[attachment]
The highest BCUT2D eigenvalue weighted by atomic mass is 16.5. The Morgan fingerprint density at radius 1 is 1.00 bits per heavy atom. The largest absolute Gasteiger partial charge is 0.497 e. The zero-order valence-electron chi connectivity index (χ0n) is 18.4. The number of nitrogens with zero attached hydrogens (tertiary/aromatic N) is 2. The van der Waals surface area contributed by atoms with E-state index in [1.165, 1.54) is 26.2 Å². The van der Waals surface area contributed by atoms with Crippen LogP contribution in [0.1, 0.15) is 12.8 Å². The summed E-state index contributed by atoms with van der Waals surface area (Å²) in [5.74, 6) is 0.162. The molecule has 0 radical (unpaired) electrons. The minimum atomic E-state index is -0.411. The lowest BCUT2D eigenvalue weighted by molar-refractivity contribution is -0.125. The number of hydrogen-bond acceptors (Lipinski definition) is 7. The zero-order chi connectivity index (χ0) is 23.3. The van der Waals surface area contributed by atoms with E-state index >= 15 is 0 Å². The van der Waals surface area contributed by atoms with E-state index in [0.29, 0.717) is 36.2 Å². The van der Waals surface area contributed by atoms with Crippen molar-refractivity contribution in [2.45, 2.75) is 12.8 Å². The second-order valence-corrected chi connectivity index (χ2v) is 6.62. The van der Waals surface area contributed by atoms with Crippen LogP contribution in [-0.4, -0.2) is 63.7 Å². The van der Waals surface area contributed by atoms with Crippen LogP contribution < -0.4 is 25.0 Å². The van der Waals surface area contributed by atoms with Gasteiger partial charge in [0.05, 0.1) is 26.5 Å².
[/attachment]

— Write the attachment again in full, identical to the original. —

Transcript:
The highest BCUT2D eigenvalue weighted by atomic mass is 16.5. The Morgan fingerprint density at radius 1 is 1.00 bits per heavy atom. The largest absolute Gasteiger partial charge is 0.497 e. The zero-order valence-electron chi connectivity index (χ0n) is 18.4. The number of nitrogens with zero attached hydrogens (tertiary/aromatic N) is 2. The van der Waals surface area contributed by atoms with E-state index in [1.165, 1.54) is 26.2 Å². The van der Waals surface area contributed by atoms with Crippen LogP contribution in [0.1, 0.15) is 12.8 Å². The summed E-state index contributed by atoms with van der Waals surface area (Å²) in [5.74, 6) is 0.162. The molecule has 0 radical (unpaired) electrons. The minimum atomic E-state index is -0.411. The lowest BCUT2D eigenvalue weighted by molar-refractivity contribution is -0.125. The number of hydrogen-bond acceptors (Lipinski definition) is 7. The zero-order chi connectivity index (χ0) is 23.3. The van der Waals surface area contributed by atoms with E-state index >= 15 is 0 Å². The van der Waals surface area contributed by atoms with E-state index in [0.29, 0.717) is 36.2 Å². The van der Waals surface area contributed by atoms with Crippen molar-refractivity contribution in [2.45, 2.75) is 12.8 Å². The second-order valence-corrected chi connectivity index (χ2v) is 6.62. The van der Waals surface area contributed by atoms with Crippen LogP contribution in [-0.4, -0.2) is 63.7 Å². The van der Waals surface area contributed by atoms with Crippen LogP contribution < -0.4 is 25.0 Å². The van der Waals surface area contributed by atoms with Gasteiger partial charge in [0.05, 0.1) is 26.5 Å².